Tuesday, January 28, 2014

TWD: Baking with Julia - Vanilla Chiffon Roll

To be honest, this week's Tuesday's with Dorie recipe filled me with trepidation.  Vanilla Chiffon Roll.  Yikes.  Chiffon means beaten egg whites which means lots of folding.  And folding is just something that I am not very confident about.  I need a hands-on class on folding.  Origami?  Yeah, I can probably figure that out from a book.  Folding ingredients?  Not so much.  HOWEVER, I think I did a good job this time.  (Though I am not 100% sure...)  We'll just go with the idea that I did a good job, ok?

Anyway, the first thing to know about this cake is that it is filled with a chocolate-walnut mousse.  YUM.  I mean, YUM.   Toasted walnuts, walnut oil, melted bittersweet chocolate, egg yolks, sugar, water and heavy cream come together to make this marvelous, delicious mousse.  I will admit that I got distracted when whipping the cream so it got a bit OVER-whipped, but not so bad and I was still able to make a mousse (and not butter) so that was a relief!  Baking, among many many other things, can be problematic on sleep deprivation. The clever baby is already 9 months old, and he is getting teeth like gangbusters which leads to lots of waking, thus very little sleep for me.  I do find that sleep deprivation is a very good sort of torture - it does crazy things to the brain.  But that is not the topic for today, the Vanilla Chiffon Roll is, isn't it?  I am side-tracked already....

I made the mousse with relatively good success and set about making the scary vanilla chiffon cake.  And to be honest, I think the method was quite good and I ended up with very puffy batter.  HOWEVER (you knew there would be a however, didn't you?), the baking time on this recipe is just ridiculous.  Crazy.  Not at all accurate.  When the timer went off, that internal baking voice of mine said, "this is NOT done", so I let it cook a bit longer.  Then the timer went off again and again my internal voice said NO, but alas, I did not listen.  I was so scared of ruining my thus far successful chiffon by OVER-baking, that I decided that surely the time couldn't be THAT off and I removed the pan from the oven.  Mistake.  I let it cool and ended up with a VERY moist (moist is a nice word - instead of soggy and almost gummy) cake.  GRRRR!  I should have listened to that internal voice!  Ugh.  The next day, I zipped to the grocery store by our house to get MORE eggs (chiffon cakes take bunches) and began again.  This time I did an even better job with the folding and had a quite puffy, voluminous batter.  I baked this baby for TWICE the amount of time the recipe suggested.  For reference, the recipe said 10-12 minutes (CRAZY TALK) and I baked the second one for 22 minutes.  And honestly, it probably could have gone longer!  However it was browned on top and if I really loosely define the term "pulling away from the edges of the pan", I could accept it was done.  Again, I was getting scared about ruining the cake.  I let it cool and it remained a bit moist on the bottom... maybe a chiffon cake is supposed to be this moist?  Humph.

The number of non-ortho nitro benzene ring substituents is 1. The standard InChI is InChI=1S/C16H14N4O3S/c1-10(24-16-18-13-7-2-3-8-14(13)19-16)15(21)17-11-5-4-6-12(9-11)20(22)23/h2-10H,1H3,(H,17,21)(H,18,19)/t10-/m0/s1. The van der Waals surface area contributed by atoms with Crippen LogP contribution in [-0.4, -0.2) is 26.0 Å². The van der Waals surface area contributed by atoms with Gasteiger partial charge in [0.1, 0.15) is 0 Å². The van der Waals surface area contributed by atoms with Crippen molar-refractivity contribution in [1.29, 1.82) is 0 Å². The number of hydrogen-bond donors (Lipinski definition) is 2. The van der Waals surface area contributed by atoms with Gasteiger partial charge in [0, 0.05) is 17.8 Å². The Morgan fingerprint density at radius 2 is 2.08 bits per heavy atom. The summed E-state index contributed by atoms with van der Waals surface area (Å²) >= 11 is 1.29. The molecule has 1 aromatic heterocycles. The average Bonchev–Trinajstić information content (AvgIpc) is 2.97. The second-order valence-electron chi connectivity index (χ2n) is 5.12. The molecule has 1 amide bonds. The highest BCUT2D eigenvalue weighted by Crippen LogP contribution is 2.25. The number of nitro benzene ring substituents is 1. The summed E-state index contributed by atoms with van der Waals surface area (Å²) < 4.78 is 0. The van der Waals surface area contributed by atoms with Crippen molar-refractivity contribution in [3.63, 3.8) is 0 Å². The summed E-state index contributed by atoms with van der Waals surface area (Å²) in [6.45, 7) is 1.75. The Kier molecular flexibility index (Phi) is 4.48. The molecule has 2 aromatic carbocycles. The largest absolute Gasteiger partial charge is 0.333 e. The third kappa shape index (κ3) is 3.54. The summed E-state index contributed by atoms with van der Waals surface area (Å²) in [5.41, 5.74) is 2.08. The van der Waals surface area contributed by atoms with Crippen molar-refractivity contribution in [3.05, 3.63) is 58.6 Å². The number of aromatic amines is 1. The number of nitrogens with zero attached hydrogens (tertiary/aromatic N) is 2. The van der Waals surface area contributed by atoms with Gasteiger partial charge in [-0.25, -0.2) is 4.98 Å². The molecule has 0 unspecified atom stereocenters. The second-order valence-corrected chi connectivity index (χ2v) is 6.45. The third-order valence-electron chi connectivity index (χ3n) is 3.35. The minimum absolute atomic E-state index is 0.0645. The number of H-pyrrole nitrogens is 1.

Did I mention that the cake is baked in a half-sheet pan?  Well, it is.  So it turns into this giant thin rectangular cake which I then flipped about in an elaborate way to get the cake right side up on the BOTTOM side of the sheet pan, instead of on the INSIDE of the sheet pan.  Then I spread that heavenly mousse all over the cake.  Roll it up and put it in the refrigerator overnight and the next day I have this amazing, beautiful cake!

Another weird thing about this recipe - it says it makes only 6 servings.  6!  Let me remind you that a sheet pan is approximately 12 x 17-inches.  And you roll this cake up long-wise, so you end up with a cake roll that is 17 inches long.  And I am supposed to cut that into only 6 slices?  That would make for some really large pieces, in my opinion.  I think you could easily get 10-12 servings from this cake.  Reasonable, appropriate servings that look a lot more like the photo in the book.

Would I make this cake again?  I am not sure.  It was delicious, yes, but I am not 100% sold on the cake part.  I wish I knew what texture the cake was supposed to be, because I think it would have been better if it were less moist.  That would give more contrast between the cake and the mouse, thus highlight each separate part as you chew.  The jury is out I suppose.